It happened in August 2000 when Chairman Kim Jong Il gave a luncheon in honour of a visiting delegation of senior executives from south Korean media circles.
In the middle of the talks he asked a member of the delegation how many years he had been engaged in journalism. When he replied that he had been involved in journalism for about 30 years, Kim Jong Il said that he must have conducted anti-north propaganda for 80 percent of his career, which created a ripple of laughter among the audience.
As the atmosphere of the luncheon changed at once by the leader’s generous personality, the senior executives who were keenly skeptical about the questions raised by Kim Jong Il by force of professional habit began to throw a barrage of questions at him, despite their promise not to put any questions during the occasion. After all, an “interview” began.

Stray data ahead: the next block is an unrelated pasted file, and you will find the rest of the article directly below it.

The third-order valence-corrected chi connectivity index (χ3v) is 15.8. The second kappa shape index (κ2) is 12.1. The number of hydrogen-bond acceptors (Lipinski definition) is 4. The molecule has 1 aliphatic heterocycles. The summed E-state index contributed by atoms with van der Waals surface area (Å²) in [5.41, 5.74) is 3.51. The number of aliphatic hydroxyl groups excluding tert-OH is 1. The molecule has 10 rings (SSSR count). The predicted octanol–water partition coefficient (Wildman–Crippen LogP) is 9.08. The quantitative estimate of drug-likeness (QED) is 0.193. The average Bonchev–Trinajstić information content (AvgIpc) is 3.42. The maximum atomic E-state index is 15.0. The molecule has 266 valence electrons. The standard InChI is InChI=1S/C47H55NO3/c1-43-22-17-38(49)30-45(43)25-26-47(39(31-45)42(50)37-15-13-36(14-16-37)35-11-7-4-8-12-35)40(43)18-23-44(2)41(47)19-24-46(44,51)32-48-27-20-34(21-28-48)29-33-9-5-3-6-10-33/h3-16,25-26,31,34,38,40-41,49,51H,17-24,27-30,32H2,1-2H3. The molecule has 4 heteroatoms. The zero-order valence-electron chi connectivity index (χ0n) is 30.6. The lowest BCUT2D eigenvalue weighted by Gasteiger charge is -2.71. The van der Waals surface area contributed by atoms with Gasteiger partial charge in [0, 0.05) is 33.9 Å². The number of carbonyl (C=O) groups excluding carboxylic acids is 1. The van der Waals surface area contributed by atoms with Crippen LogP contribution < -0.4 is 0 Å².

To another question, as to where the source of his strength for defending socialism lay, he answered: The source of my strength is twofold; first there is single-hearted unity, and the second there is military might; only with a strong military force can one deal with relations with foreign countries from the independent standpoint; we still need this strong force even in the case of having close relations with other countries.